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Value of quantitative and qualitative analyses of circulating cell-free DNA as diagnostic tools for hepatocellular carcinoma: a meta-analysis.

Liao W, Mao Y, Ge P, Yang H, Xu H, Lu X, Sang X, Zhong S - Medicine (Baltimore) (2015)

Bottom Line: The results in this meta-analysis suggest that circulating cfDNA have potential value for HCC diagnosis.However, it would not be recommended for using independently, which is based on the nonrobust results.After combining with AFP, the diagnostic performance will be improved.

View Article: PubMed Central - PubMed

Affiliation: From the Department of Liver Surgery, Peking Union Medical College (PUMC) Hospital, PUMC & Chinese Academy of Medical Sciences, Beijing, 100730, China.

ABSTRACT
Qualitative and quantitative analyses of circulating cell-free DNA (cfDNA) are potential methods for the detection of hepatocellular carcinoma (HCC). Many studies have evaluated these approaches, but the results have been variable. This meta-analysis is the first to synthesize these published results and evaluate the use of circulating cfDNA values for HCC diagnosis. All articles that met our inclusion criteria were assessed using QUADAS guidelines after the literature research. We also investigated 3 subgroups in this meta-analysis: qualitative analysis of abnormal concentrations of circulating cfDNA; qualitative analysis of single-gene methylation alterations; and multiple analyses combined with alpha-fetoprotein (AFP). Statistical analyses were performed using the software Stata 12.0. We synthesized these published results and calculated accuracy measures (pooled sensitivity and specificity, positive/negative likelihood ratios [PLRs/NLRs], diagnostic odds ratios [DORs], and corresponding 95% confidence intervals [95% CIs]). Data were pooled using bivariate generalized linear mixed model. Furthermore, summary receiver operating characteristic curves and area under the curve (AUC) were used to summarize overall test performance. Heterogeneity and publication bias were also examined. A total of 2424 subjects included 1280 HCC patients in 22 studies were recruited in this meta-analysis. Pooled sensitivity and specificity, PLR, NLR, DOR, AUC, and CIs of quantitative analysis were 0.741 (95% CI: 0.610-0.840), 0.851 (95% CI: 0.718-0.927), 4.970 (95% CI: 2.694-9.169), 0.304 (95% CI: 0.205-0.451), 16.347 (95% CI: 8.250-32.388), and 0.86 (95% CI: 0.83-0.89), respectively. For qualitative analysis, the values were 0.538 (95% CI: 0.401-0.669), 0.944 (95% CI: 0.889-0.972), 9.545 (95% CI: 5.298-17.196), 0.490 (95% CI: 0.372-0.646), 19.491 (95% CI: 10.458-36.329), and 0.87 (95% CI: 0.84-0.90), respectively. After combining with AFP assay, the values were 0.818 (95% CI: 0.676-0.906), 0.960 (95% CI: 0.873-0.988), 20.195 (95% CI: 5.973-68.282), 0.190 (95% CI: 0.100-0.359), 106.270 (95% CI: 22.317-506.055), and 0.96 (95% CI: 0.94-0.97), respectively. The results in this meta-analysis suggest that circulating cfDNA have potential value for HCC diagnosis. However, it would not be recommended for using independently, which is based on the nonrobust results. After combining with AFP, the diagnostic performance will be improved. Further investigation with more data is needed.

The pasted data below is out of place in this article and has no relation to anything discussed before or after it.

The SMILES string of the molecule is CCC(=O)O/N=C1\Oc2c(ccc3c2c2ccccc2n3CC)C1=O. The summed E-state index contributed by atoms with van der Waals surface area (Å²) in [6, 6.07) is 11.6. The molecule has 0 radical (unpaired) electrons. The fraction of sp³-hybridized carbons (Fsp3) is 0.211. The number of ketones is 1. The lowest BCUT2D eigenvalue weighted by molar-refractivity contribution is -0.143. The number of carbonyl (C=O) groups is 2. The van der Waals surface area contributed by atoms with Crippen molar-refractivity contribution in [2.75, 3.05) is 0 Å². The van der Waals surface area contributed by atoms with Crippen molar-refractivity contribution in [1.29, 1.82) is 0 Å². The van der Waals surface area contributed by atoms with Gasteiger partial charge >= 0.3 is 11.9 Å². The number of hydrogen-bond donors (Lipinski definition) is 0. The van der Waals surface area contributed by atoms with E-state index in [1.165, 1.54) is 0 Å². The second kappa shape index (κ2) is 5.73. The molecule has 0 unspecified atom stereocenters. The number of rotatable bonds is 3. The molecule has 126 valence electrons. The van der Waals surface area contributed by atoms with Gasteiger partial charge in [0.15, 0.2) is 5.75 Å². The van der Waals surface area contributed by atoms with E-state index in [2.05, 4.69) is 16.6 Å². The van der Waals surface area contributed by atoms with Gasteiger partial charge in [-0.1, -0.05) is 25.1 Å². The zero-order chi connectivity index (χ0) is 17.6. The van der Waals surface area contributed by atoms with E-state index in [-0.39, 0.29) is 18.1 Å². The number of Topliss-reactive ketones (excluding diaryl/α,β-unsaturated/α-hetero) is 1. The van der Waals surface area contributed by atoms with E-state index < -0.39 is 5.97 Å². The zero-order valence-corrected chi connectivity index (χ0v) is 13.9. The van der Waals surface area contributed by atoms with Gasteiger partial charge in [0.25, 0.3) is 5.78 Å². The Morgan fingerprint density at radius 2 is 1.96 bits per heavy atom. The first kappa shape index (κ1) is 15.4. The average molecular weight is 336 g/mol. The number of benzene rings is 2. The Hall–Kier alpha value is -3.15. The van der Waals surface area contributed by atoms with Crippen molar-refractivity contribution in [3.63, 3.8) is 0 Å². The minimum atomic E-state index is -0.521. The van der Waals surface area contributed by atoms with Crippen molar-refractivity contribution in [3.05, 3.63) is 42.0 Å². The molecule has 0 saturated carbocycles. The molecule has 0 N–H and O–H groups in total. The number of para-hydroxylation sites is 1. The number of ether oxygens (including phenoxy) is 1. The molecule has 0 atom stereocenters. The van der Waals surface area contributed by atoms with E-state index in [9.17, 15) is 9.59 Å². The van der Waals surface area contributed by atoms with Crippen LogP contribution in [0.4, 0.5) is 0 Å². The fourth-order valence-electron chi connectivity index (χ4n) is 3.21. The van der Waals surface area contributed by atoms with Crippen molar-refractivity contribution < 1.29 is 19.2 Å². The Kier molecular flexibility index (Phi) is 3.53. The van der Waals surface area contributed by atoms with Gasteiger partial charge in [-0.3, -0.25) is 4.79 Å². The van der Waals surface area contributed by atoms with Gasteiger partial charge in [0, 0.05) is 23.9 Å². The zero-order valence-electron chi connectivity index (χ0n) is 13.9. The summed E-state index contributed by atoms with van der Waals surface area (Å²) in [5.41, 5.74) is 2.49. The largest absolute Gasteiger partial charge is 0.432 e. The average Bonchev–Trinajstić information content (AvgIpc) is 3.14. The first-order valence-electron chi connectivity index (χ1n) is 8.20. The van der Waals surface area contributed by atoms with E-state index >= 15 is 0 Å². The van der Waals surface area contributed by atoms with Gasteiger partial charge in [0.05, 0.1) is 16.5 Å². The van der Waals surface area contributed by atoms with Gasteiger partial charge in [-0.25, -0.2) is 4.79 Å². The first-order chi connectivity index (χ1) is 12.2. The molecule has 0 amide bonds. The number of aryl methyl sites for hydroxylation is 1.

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SROC curves for qualitative, quantitative analysis and multiple analysis (combined with AFP assay). (A) SROC curves for the subgroup of quantitative analysis; (B) SROC curves for the subgroup of qualitative analysis; (C) SROC curves for multiple analysis (combined with α-fetoprotein (AFP) assay). The confidence ellipse indicates that the mean values for sensitivity and specificity were more likely to be in this region. The prediction ellipse (increased uncertainty) indicates that individual values for sensitivity and specificity were more likely to be in this region. AFP = α-fetoprotein, AUC = area under the curve, SROC = summary receiver operating characteristic.
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Figure 3: SROC curves for qualitative, quantitative analysis and multiple analysis (combined with AFP assay). (A) SROC curves for the subgroup of quantitative analysis; (B) SROC curves for the subgroup of qualitative analysis; (C) SROC curves for multiple analysis (combined with α-fetoprotein (AFP) assay). The confidence ellipse indicates that the mean values for sensitivity and specificity were more likely to be in this region. The prediction ellipse (increased uncertainty) indicates that individual values for sensitivity and specificity were more likely to be in this region. AFP = α-fetoprotein, AUC = area under the curve, SROC = summary receiver operating characteristic.

Mentions: Estimation of the SCOR curve is 1 method that can be used in meta-analysis to estimate overall diagnostic performance. It can demonstrate the trade-off between sensitivity and specificity values in multiple studies.14 In Figure 3, the observed data, together with the confidence and predictive ellipses, are presented in graphs of the SROC curves. In the quantitative analysis subgroup (Figure 3A), the AUC was 0.86 (95%CI: 0.83–0.89), which indicated a higher level of moderate overall accuracy.15 The LRT_I2 statistic value was 96.9 (95% CI: 94.70–99.09), indicating that an evident heterogeneity was present in these 7 studies. The LRT_Q (χ2) statistic was 64.42 (P = 0.000), indicating that the heterogeneity was likely the result of nonthreshold effects.